Myanmar’s military leaders are calling for the people to “join hands” with them as they purport to push for democracy even as officials have begun significantly reducing freedoms by strengthening their stranglehold of the internet. Especially worrying is the cybersecurity law that was proposed on February 12, which critics have claimed is aimed at reducing the flow of information within Myanmar from outside the country. The law criminalizes the spread of “misinformation” and “disinformation” that might cause instability in the country, and perpetrators can face up to 3 years in prison and/or a fine. The government also insists that Internet Service Providers store the personal data of users and make it available to the government. In an overtly undemocratic move, authorities are intent on passing laws that ensure that language they dislike is removed from cyberspace, political dissidents are thrown in jail, and the privacy of citizens is compromised. Soon after the coup, the regime attempted to appease the people with a seemingly good-hearted gesture as they released thousands of prisoners on the Union Day holiday, but its actions are more telling than their tone; those prisons are poised to be filled up quickly with dissidents if the coup is allowed to move forward with its oppressive policies.
Out of fear for a return to the authoritarianism of yesterday, the citizens of Myanmar and liberal democracies throughout the world are taking action against the perpetrators of the coup d’état. In a repudiation of the new government, citizens are engaging in mass protests daily in major cities despite the ban of gatherings of more than 5 people due to Covid-19 concerns. Protesters even demonstrated outside the Chinese embassy in Yangon out of outrage for China’s muted stance in condemning the coup. The United States, however, has already announced plans to take swift action against officials such as Min Aung Hlaing, who took the helm from Suu Kyi, and his Deputy Soe Win, who will face sanctions by the Biden administration. Nongovernmental organizations and telecommunications companies within Myanmar have also shown a hesitance to embrace the coup. A group of 158 NGOs in Myanmar released a statement in protest of the proposed cybersecurity law, and Telenor, a prominent service provider in Myanmar, is urging the government to maintain an open internet. Telenor is a Norwegian company which has committed to addressing the law according to its “legality, impact on human rights, necessity and transparency,” showing an unwillingness to cooperate with the new order if it attacks the rights of Myanmar’s people. Section 354 of Myanmar’s Constitution clearly indicates that every citizen is entitled to “express and publish freely their convictions and opinions” yet only weeks into the new regime we are already seeing the junta crack down on speech through their proposed cybersecurity law. Myanmar has suffered under military rule, and its trend towards democracy in the 21st century has inspired hope for a better future. As the country’s progress is threatened, the world is collaborating to denounce and combat the unlawful takeover.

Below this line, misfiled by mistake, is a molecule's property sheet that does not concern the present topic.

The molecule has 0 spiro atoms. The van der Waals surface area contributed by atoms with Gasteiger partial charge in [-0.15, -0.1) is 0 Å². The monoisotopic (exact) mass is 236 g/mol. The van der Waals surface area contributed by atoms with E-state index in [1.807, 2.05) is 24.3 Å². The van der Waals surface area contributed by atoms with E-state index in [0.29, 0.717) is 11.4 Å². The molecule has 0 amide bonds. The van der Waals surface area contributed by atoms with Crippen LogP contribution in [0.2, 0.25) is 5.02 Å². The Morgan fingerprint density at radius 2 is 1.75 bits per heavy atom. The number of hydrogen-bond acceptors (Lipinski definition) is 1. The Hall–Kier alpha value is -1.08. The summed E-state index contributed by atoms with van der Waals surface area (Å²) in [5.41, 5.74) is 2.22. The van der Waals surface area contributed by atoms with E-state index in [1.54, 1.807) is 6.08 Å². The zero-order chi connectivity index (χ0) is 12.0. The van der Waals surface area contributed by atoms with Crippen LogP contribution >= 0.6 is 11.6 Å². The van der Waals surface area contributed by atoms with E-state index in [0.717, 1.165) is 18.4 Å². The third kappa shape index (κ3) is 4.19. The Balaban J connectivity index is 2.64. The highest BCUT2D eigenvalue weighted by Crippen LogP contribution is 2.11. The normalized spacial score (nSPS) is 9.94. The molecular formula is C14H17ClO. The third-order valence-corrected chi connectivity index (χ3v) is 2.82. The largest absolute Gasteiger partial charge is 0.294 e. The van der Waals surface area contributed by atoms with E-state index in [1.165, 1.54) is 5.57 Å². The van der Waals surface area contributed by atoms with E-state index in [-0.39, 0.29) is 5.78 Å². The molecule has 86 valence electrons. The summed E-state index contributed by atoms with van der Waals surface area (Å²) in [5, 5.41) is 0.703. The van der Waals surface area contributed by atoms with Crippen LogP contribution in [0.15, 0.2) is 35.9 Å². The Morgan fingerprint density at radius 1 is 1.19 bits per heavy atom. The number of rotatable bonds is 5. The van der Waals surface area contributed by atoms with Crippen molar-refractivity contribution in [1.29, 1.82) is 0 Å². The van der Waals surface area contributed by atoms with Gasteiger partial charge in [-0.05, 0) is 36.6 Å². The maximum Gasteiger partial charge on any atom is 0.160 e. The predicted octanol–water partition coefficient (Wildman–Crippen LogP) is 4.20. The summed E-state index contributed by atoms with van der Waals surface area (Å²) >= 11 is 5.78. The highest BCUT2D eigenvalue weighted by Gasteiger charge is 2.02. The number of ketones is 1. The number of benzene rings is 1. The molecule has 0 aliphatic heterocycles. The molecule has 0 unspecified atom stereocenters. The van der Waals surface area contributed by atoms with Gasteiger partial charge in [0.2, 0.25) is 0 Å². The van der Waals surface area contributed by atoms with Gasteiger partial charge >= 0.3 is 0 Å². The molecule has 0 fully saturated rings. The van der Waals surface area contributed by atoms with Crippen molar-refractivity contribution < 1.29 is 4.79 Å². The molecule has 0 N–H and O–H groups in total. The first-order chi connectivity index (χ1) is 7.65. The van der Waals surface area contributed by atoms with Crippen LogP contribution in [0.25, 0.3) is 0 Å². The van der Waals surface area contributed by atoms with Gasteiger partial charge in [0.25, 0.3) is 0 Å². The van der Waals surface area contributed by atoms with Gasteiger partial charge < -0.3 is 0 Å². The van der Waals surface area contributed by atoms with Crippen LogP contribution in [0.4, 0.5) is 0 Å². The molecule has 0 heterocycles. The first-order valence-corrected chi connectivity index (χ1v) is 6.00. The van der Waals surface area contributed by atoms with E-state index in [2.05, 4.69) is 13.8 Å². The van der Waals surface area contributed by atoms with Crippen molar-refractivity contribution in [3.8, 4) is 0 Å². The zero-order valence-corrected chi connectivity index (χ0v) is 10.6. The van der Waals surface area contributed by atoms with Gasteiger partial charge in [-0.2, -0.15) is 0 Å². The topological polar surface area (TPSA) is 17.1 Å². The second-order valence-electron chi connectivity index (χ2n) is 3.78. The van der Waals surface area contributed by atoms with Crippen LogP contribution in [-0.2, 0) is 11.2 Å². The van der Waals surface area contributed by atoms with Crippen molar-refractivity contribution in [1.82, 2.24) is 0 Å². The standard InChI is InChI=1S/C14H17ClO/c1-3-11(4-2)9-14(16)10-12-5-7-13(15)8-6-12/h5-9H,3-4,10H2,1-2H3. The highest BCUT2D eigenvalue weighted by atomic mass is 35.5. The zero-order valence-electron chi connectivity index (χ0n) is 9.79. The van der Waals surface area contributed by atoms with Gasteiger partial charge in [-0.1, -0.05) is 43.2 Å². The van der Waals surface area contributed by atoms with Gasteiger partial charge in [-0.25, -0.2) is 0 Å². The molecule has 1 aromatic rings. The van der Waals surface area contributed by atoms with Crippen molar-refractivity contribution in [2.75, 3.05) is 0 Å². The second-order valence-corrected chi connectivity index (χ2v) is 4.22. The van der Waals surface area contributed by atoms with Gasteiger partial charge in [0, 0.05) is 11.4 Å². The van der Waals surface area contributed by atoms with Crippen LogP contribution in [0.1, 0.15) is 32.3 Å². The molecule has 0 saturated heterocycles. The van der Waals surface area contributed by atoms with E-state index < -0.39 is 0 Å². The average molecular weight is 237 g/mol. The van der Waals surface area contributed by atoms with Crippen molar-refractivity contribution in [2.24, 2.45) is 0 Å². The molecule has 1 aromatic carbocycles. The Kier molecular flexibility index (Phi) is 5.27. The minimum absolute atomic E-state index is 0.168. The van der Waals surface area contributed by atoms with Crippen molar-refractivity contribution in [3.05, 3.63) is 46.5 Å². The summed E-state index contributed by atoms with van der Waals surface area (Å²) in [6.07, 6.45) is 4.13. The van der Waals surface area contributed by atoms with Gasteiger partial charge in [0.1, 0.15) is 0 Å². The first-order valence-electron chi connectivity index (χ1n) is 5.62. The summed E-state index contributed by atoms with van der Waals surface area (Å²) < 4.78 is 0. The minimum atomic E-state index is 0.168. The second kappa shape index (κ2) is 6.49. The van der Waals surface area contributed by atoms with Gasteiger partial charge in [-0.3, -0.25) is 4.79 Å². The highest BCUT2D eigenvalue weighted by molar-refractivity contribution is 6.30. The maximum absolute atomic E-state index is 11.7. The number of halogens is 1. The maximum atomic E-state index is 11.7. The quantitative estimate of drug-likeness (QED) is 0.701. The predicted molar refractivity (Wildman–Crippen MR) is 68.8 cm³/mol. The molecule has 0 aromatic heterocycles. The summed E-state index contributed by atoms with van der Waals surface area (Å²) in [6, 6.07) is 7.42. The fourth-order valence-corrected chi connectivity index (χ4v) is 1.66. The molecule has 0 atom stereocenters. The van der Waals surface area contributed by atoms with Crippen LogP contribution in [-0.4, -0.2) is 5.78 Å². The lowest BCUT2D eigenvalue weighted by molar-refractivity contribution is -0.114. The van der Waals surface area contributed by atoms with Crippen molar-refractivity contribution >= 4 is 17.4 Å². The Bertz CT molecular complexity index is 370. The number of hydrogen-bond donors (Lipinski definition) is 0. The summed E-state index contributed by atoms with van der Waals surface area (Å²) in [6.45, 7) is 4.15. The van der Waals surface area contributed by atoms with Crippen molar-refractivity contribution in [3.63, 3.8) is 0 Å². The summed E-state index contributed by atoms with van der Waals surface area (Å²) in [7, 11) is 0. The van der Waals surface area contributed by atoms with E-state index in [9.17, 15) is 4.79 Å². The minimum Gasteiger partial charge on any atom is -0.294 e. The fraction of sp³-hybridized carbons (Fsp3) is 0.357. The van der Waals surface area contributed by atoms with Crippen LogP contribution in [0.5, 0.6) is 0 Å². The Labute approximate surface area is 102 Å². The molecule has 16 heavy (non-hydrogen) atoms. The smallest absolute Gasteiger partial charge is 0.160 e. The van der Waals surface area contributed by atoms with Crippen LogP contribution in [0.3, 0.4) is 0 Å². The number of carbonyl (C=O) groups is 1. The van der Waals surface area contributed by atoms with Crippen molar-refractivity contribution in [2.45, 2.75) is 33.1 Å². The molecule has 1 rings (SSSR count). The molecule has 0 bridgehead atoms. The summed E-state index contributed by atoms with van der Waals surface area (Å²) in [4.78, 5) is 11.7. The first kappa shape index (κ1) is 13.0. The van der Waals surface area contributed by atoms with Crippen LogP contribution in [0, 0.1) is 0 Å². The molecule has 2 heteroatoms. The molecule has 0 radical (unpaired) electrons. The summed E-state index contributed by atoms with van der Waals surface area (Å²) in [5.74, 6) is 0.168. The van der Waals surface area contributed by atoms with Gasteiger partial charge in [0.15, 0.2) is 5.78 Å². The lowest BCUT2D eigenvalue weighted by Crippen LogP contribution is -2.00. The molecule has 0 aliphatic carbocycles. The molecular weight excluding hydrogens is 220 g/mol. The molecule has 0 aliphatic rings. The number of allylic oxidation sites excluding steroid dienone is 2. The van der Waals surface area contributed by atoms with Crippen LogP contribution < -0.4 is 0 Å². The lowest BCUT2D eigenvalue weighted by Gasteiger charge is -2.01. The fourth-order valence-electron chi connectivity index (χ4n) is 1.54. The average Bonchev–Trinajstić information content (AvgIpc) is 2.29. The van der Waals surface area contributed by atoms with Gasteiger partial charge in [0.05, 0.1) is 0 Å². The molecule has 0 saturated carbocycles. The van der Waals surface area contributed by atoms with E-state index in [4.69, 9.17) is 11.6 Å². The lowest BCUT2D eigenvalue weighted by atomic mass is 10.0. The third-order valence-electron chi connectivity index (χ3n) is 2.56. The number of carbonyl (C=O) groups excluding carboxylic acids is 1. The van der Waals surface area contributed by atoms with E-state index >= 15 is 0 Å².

Jacob Rosenzweig is from New York, New York studying History and Classics.